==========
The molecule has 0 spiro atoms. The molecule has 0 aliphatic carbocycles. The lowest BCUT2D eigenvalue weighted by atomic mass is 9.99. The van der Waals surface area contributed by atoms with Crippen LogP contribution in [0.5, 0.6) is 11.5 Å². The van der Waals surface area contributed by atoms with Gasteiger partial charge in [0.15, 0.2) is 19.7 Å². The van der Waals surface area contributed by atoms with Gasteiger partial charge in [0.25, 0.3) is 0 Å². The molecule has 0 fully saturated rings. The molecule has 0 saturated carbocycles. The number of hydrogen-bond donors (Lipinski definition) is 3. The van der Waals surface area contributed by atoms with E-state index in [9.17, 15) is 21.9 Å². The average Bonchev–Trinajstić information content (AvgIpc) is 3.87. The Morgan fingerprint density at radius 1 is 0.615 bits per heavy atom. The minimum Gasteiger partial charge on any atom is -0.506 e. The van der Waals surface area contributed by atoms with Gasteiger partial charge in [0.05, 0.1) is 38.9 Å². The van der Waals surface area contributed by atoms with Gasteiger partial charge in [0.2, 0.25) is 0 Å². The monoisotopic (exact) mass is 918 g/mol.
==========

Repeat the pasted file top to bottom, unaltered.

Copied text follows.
The molecule has 0 spiro atoms. The molecule has 0 aliphatic carbocycles. The lowest BCUT2D eigenvalue weighted by atomic mass is 9.99. The van der Waals surface area contributed by atoms with Crippen LogP contribution in [0.5, 0.6) is 11.5 Å². The van der Waals surface area contributed by atoms with Gasteiger partial charge in [0.15, 0.2) is 19.7 Å². The van der Waals surface area contributed by atoms with Gasteiger partial charge in [0.25, 0.3) is 0 Å². The molecule has 0 fully saturated rings. The molecule has 0 saturated carbocycles. The number of hydrogen-bond donors (Lipinski definition) is 3. The van der Waals surface area contributed by atoms with E-state index in [9.17, 15) is 21.9 Å². The average Bonchev–Trinajstić information content (AvgIpc) is 3.87. The Morgan fingerprint density at radius 1 is 0.615 bits per heavy atom. The minimum Gasteiger partial charge on any atom is -0.506 e. The van der Waals surface area contributed by atoms with Gasteiger partial charge in [0.05, 0.1) is 38.9 Å². The van der Waals surface area contributed by atoms with Gasteiger partial charge in [0.2, 0.25) is 0 Å². The monoisotopic (exact) mass is 918 g/mol.